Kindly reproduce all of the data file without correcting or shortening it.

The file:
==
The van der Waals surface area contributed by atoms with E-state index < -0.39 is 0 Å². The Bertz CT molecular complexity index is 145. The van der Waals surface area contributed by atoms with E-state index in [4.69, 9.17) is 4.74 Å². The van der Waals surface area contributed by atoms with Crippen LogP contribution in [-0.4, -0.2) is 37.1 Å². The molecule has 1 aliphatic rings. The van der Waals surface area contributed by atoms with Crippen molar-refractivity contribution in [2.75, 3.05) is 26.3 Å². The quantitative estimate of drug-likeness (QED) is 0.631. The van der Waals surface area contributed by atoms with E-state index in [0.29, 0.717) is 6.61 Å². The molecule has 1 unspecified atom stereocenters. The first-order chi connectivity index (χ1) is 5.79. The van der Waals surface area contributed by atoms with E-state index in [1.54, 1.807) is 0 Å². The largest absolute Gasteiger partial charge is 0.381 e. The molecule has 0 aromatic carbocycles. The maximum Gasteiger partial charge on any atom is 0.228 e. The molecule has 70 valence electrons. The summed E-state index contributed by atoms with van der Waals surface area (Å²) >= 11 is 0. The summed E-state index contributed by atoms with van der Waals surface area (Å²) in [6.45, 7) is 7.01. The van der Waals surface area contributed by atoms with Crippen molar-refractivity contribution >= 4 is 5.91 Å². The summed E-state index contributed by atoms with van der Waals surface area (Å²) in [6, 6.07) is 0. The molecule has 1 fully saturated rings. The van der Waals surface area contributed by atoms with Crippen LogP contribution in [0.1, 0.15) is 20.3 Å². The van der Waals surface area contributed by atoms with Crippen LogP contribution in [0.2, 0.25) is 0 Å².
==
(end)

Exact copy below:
The van der Waals surface area contributed by atoms with E-state index < -0.39 is 0 Å². The Bertz CT molecular complexity index is 145. The van der Waals surface area contributed by atoms with E-state index in [4.69, 9.17) is 4.74 Å². The van der Waals surface area contributed by atoms with Crippen LogP contribution in [-0.4, -0.2) is 37.1 Å². The molecule has 1 aliphatic rings. The van der Waals surface area contributed by atoms with Crippen molar-refractivity contribution in [2.75, 3.05) is 26.3 Å². The quantitative estimate of drug-likeness (QED) is 0.631. The van der Waals surface area contributed by atoms with E-state index in [0.29, 0.717) is 6.61 Å². The molecule has 1 unspecified atom stereocenters. The first-order chi connectivity index (χ1) is 5.79. The van der Waals surface area contributed by atoms with E-state index in [1.54, 1.807) is 0 Å². The largest absolute Gasteiger partial charge is 0.381 e. The molecule has 0 aromatic carbocycles. The maximum Gasteiger partial charge on any atom is 0.228 e. The molecule has 70 valence electrons. The summed E-state index contributed by atoms with van der Waals surface area (Å²) >= 11 is 0. The summed E-state index contributed by atoms with van der Waals surface area (Å²) in [6.45, 7) is 7.01. The van der Waals surface area contributed by atoms with Crippen molar-refractivity contribution >= 4 is 5.91 Å². The summed E-state index contributed by atoms with van der Waals surface area (Å²) in [6, 6.07) is 0. The molecule has 1 fully saturated rings. The van der Waals surface area contributed by atoms with Crippen LogP contribution in [0.1, 0.15) is 20.3 Å². The van der Waals surface area contributed by atoms with Crippen LogP contribution in [0.2, 0.25) is 0 Å².